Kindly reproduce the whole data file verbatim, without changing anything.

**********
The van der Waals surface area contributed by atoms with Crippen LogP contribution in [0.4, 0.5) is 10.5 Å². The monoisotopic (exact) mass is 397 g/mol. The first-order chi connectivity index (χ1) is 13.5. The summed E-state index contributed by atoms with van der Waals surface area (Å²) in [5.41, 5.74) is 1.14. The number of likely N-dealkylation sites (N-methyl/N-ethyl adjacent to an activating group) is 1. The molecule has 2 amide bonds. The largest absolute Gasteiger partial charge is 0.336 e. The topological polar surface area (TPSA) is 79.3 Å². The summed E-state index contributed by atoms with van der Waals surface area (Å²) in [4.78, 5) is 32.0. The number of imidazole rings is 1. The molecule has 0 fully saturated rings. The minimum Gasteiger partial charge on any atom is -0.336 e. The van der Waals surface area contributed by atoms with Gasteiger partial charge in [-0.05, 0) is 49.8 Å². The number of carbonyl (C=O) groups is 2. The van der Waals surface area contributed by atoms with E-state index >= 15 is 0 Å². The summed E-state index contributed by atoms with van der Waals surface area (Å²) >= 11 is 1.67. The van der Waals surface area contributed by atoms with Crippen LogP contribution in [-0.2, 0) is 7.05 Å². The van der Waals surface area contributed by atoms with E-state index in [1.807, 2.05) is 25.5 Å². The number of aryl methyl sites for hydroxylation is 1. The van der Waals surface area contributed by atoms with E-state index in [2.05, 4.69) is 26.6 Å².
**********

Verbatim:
The van der Waals surface area contributed by atoms with Crippen LogP contribution in [0.4, 0.5) is 10.5 Å². The monoisotopic (exact) mass is 397 g/mol. The first-order chi connectivity index (χ1) is 13.5. The summed E-state index contributed by atoms with van der Waals surface area (Å²) in [5.41, 5.74) is 1.14. The number of likely N-dealkylation sites (N-methyl/N-ethyl adjacent to an activating group) is 1. The molecule has 2 amide bonds. The largest absolute Gasteiger partial charge is 0.336 e. The topological polar surface area (TPSA) is 79.3 Å². The summed E-state index contributed by atoms with van der Waals surface area (Å²) in [4.78, 5) is 32.0. The number of imidazole rings is 1. The molecule has 0 fully saturated rings. The minimum Gasteiger partial charge on any atom is -0.336 e. The van der Waals surface area contributed by atoms with Gasteiger partial charge in [-0.05, 0) is 49.8 Å². The number of carbonyl (C=O) groups is 2. The van der Waals surface area contributed by atoms with E-state index >= 15 is 0 Å². The summed E-state index contributed by atoms with van der Waals surface area (Å²) >= 11 is 1.67. The van der Waals surface area contributed by atoms with Crippen LogP contribution in [-0.2, 0) is 7.05 Å². The van der Waals surface area contributed by atoms with E-state index in [1.807, 2.05) is 25.5 Å². The number of aryl methyl sites for hydroxylation is 1. The van der Waals surface area contributed by atoms with E-state index in [2.05, 4.69) is 26.6 Å².